Points of View

How MRO As-a-Service is Changing the Procurement Outsourcing Market

Nov 4, 2015 Jamie Snowdon

Of late, HfS has been researching one of the most often overlooked areas of business operations—Maintenance, Repair and Operations (MRO). MRO addresses indirect spend in the enterprise on goods and services that are consumed during the production process but are not parts of the end product. This is the first part in a series of three Soundbites that will serve as an introduction to a forthcoming report on how MRO procurement is evolving in the As-a-Service Economy.


In our recent research, HfS has spoken to a number of MRO procurement professionals who have shared their challenges in this area. The issues that face MRO are not new, with many remaining the same as they were decades ago—how to extract value from MRO and achieve MRO excellence. Many of these problems stem from the large number of items that come under the MRO umbrella (manufacturing companies typically have several thousand unique SKUs in their MRO requirements), the diversity of these products in many instances, the lack of standard item identifiers, and the diversity of the numerous stakeholder groups with conflicting demands that rely on the MRO supply.


This leads companies to manage a large and diverse range of suppliers to get all the parts needed, with all the additional problems this brings with it: fragmented process management, different lead times, multiple delivery options, inconsistent pricing, inconsistent billing and credit terms to name but a few.


This confusion can result in the wrong part being ordered or not ordered on time, leading to the worst issue of all: not having the right part at the right time. It is important to remember that in a manufacturing environment the lack of a $10 part can cause stoppages and major disruption to the business. Coupled with the fact that most factories floors and MRO stores have been hostile to outsourcing and often difficult to manage in their own right.


Our research shows that value needs to be created rather than extracted. In many cases the MRO process overall is fragmented and has been left unmanaged or managed inconsistently across different locations, which compounds the problems and leads enterprises to employ ad-hoc or bespoke coping mechanisms to ensure continuous supply.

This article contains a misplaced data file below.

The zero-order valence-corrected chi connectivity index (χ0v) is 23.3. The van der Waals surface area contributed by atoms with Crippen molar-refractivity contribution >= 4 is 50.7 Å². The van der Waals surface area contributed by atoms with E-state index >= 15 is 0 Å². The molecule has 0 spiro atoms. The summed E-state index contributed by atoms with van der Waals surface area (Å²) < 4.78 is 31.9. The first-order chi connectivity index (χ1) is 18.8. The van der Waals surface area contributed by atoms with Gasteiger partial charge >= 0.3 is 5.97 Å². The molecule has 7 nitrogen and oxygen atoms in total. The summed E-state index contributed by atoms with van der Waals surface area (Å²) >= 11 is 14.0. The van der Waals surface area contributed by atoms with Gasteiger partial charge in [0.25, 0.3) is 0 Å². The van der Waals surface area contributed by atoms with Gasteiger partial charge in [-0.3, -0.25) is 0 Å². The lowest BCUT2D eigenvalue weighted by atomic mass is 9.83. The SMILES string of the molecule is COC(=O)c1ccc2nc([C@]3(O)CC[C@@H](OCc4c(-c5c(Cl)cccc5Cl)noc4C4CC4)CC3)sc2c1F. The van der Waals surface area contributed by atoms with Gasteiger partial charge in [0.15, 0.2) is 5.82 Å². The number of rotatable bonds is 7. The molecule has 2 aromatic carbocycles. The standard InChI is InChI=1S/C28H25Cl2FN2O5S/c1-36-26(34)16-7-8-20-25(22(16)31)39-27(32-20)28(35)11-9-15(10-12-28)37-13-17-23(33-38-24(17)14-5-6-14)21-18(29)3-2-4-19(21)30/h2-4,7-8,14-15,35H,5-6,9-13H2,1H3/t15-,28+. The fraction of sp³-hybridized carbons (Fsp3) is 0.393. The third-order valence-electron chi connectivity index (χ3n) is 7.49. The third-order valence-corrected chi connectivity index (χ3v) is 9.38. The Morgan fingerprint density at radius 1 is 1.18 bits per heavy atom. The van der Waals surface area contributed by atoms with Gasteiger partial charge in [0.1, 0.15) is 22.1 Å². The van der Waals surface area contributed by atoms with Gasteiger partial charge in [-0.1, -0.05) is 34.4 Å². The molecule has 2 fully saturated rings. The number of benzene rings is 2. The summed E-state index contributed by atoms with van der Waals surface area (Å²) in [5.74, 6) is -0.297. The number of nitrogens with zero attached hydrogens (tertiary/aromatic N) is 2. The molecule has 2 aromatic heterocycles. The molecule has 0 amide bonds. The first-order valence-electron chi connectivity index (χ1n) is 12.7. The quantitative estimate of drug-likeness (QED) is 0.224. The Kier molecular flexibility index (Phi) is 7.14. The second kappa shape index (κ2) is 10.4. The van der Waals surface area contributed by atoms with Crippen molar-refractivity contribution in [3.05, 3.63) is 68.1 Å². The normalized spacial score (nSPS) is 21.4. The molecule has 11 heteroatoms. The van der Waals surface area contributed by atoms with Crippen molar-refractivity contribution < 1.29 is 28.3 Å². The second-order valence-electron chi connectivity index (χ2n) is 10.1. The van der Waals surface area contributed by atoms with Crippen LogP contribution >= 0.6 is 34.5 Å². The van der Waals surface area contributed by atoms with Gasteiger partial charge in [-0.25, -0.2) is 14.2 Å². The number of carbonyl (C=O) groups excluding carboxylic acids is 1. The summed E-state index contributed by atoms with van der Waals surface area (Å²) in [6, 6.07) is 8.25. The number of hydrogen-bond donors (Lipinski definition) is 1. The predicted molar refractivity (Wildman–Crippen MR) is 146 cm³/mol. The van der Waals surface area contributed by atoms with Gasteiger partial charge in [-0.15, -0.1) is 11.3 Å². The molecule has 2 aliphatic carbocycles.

And because MRO is spread across many stakeholders, none of which has a full view of overall performance, this lack of process and management focus leads to sub-optimal results and coping mechanisms. These include holding stock of items just in case, use of expensive expedited delivery services and expensive high margin suppliers—in some cases leaving the engineers and maintenance staff to buy from their preferred supplier without regard to wider concerns. 


Traditional procurement outsourcing service providers have come in and out of this market with point solution offerings in recent years to diversify from servicing general indirect procurement but in conversations with these professionals, it's clear that those offerings haven't been especially effective as they don't enable MRO as an end-to-end business process. The requirement for on-site staffing, the often sporadic nature of the purchasing with a long tail of small value items interspersed with high value—low volume specialized items, makes it hard for generalist service providers to get the required economies of scale that their category manager models require. The economics can be even harder for general procurement service providers when the client wants to pass over some of the inventory financial risk, necessitating strong analytics to manage demand and discussions at the C-suite about taking balance sheet risk on behalf of clients. Given the cost of failure to the client, it can lead to the service provider not being able to take the steps required to deliver value.


So where does this leave buyers? In recent research HfS has examined how the sourcing world is having to change due to the emergence of the As-a-Service Economy. MRO is being affected by these changes as well. HfS is seeing opportunities and a new type of MRO service emerge, partly as new technologies and capabilities including SaaS platforms, better analytics and risk management helps service providers add value. Service providers and service buyers are becoming more willing to consider new types of commercial arrangement that create greater benefit for enterprises than were available before. It's no longer just about procurement or who can buy the cheapest parts. It's about process and the ability to align organizationally to establish an MRO supply chain that delivers real business outcomes.


The next in these series of soundbites will look at what enterprises can do to move from inactive and reactive MRO sourcing to a more proactive, supply chain process model built around these new technologies and capabilities.